Interview: Reynold Wijaya
How do you foresee blockchain and distributed ledger technology impacting financial inclusion?
REYNOLD WIJAYA: Blockchain related technologies, if utilised properly, will help enhance access to financial services by enabling transparent and accurate banking transactions. These will serve as a source of legitimate underwriting, particularly for underbanked and underserved segments of the population. However, despite these apparent benefits, it is still too early to tell whether the industry is ready to adopt such technologies widely and effectively.
To what extent are custodian agreements between peer-to-peer (P2P) lenders and banks helping micro-, small and medium-sized enterprises (MSMEs)?
WIJAYA: Custodian agreements between P2P lenders and banks create a synergy that serves to protect the customers and investors of P2P lenders, as well as MSMEs. These agreements reduce the risk of entrusted funds being misappropriated. Moreover, this enables stricter control and governance of money flows through P2P lenders. In so doing, this can prevent the committing of criminal acts such as money laundering and terrorism. Furthermore, MSMEs will feel more secure knowing that their funds are kept in escrow accounts or custodian bank accounts.
Given that illegal P2P lenders in Indonesia have servers located in other jurisdictions, how can enforcement and transparency be enhanced?
WIJAYA: The Financial Services Authority (OJK) has been very clear that only registered and licensed platforms are allowed to conduct P2P lending business in Indonesia. We believe that a strong partnership between the regulator and government is key to ensuring that only trusted and quality players are allowed to provide the market with P2P services.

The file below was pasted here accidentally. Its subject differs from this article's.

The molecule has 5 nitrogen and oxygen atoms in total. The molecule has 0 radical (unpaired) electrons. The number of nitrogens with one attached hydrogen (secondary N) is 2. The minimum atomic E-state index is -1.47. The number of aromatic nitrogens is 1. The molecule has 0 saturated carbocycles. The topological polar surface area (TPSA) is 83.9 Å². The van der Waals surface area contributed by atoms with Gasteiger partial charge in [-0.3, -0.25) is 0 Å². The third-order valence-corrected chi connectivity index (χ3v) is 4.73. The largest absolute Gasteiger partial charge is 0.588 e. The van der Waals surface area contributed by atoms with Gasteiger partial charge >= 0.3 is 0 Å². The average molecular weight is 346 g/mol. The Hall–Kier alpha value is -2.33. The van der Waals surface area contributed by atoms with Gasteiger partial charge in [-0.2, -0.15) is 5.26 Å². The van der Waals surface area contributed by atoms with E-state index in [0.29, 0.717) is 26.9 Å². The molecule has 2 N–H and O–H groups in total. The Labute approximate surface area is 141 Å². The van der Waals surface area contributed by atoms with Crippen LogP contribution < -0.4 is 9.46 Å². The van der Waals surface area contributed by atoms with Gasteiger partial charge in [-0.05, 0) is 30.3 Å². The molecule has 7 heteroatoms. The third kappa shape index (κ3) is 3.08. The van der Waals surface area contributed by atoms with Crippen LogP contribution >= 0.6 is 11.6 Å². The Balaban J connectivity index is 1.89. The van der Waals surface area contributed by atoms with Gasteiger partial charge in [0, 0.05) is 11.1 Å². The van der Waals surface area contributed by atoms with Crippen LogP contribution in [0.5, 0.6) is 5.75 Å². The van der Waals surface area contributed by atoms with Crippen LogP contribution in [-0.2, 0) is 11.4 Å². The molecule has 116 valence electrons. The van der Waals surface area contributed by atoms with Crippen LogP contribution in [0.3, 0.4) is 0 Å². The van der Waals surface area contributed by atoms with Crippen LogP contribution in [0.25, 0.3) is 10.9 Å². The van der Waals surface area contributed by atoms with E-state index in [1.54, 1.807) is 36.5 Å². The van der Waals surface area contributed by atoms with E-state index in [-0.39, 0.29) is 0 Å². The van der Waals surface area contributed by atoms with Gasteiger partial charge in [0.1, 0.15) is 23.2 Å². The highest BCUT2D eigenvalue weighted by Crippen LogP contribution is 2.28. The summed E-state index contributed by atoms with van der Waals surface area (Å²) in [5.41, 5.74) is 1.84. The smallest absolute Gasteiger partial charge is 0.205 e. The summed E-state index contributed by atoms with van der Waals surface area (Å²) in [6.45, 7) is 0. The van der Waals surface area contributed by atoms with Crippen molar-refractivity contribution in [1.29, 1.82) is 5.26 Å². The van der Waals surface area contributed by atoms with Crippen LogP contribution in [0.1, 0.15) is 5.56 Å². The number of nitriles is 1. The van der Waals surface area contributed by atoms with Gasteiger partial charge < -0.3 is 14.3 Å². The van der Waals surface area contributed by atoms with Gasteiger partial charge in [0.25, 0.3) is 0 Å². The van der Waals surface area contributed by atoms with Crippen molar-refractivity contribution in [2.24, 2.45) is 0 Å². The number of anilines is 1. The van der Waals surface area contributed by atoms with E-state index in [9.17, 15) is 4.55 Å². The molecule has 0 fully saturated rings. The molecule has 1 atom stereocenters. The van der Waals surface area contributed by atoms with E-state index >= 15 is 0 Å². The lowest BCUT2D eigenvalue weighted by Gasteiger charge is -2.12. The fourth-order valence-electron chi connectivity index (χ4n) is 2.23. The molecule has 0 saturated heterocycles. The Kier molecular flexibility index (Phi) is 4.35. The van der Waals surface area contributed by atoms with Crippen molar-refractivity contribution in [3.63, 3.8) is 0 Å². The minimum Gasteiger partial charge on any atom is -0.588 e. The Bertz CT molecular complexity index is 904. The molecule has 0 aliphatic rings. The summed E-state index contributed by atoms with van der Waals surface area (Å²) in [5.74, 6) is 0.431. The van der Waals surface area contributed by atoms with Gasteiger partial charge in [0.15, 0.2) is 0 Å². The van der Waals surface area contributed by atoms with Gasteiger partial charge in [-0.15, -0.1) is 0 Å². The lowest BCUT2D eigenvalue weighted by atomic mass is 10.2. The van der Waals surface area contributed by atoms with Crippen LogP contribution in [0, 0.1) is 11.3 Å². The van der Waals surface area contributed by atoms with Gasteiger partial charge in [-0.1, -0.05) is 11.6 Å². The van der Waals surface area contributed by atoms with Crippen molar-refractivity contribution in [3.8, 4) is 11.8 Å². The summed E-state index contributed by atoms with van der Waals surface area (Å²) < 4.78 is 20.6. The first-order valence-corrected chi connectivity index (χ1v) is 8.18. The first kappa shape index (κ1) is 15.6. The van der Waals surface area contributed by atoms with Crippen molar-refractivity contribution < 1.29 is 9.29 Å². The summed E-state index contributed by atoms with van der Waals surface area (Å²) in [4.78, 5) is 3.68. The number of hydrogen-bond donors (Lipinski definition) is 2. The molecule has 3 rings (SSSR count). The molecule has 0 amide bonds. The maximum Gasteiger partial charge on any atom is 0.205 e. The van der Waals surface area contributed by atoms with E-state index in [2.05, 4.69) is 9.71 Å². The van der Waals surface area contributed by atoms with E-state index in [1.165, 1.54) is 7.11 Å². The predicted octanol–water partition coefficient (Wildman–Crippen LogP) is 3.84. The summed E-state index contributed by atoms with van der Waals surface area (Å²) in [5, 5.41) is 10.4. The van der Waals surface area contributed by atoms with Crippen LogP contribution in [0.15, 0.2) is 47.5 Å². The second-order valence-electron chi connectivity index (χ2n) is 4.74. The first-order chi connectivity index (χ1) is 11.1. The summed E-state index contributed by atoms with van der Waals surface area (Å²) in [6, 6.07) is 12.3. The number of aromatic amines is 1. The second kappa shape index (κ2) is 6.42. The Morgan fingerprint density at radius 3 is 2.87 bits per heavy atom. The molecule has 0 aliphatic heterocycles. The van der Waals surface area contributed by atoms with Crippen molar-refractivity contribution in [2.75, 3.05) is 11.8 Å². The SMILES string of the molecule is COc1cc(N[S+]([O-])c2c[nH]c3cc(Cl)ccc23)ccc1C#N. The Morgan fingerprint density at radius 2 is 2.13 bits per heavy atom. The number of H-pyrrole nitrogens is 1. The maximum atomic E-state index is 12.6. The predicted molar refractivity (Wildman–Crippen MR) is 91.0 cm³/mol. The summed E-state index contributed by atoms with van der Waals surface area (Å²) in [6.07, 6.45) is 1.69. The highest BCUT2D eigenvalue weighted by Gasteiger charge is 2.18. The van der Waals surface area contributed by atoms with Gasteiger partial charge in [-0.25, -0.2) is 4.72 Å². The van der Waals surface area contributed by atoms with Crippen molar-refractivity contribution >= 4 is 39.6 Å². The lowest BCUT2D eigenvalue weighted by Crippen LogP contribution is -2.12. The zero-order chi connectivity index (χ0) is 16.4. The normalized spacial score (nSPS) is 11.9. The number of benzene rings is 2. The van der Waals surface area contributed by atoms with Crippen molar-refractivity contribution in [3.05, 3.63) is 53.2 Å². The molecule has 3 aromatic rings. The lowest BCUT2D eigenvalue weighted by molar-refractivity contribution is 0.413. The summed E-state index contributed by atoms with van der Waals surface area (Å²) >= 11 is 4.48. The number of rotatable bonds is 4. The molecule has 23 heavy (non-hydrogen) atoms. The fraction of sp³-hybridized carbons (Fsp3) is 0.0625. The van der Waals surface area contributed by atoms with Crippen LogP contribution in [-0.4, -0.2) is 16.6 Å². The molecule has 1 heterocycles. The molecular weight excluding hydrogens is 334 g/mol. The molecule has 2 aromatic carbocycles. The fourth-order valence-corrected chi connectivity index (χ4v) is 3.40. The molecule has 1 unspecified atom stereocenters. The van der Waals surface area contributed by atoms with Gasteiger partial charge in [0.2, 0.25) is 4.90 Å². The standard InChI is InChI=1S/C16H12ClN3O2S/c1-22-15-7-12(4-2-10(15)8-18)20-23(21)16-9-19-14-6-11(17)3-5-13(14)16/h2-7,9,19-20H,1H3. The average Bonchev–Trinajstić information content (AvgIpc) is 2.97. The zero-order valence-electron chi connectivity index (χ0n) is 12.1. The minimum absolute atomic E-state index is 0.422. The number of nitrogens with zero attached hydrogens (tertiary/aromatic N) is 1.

We are supportive of OJK’s initiative to collaborate with the Ministry of Communication and Information Technology to close down illegal P2P lending platforms. This protects investors from scams and illegal activities that they may not have originally been aware of. Furthermore, OJK and the other authorities are active in educating the public on how to differentiate between legal and illegal fintech lending platforms. Hopefully in the future, when the P2P lending industry has become more mature, a specific regulatory framework can be established in the region for the purpose of strengthening and guarding the industry. This is not only to prevent illegal practices from taking place, but also to settle complex jurisdictional issues.
In what ways can P2P lenders improve their data analysis in order to curb a rise in non-performing loans (NPLs) and minimise risk?
WIJAYA: There is a general misconception that P2P lending platforms require low NPLs. In fact, the spirit of P2P lending is to support and help underbanked parts of the population, which means that P2P firms will naturally serve developing MSMEs and segments of society with a higher level of risk.
Without taking steps to better calculate risk, it will be difficult to expand financial inclusion. A centralised, real-time data centre and credit bureau accessible to all registered P2P lending platforms will be key to preventing fraud and providing access to the credit records of potential borrowers.
What are your expectations for P2P loan growth in the agriculture sector, considering the risks and variables at play in this industry?
WIJAYA: Greater collaboration between P2P platforms, microfinance providers and commercial banks operating in the agriculture industry will be key. By working together these players can share expertise and best practices in areas such as selecting borrowers and collecting on loans. This will ensure only sustainable financial products are provided to the sector.
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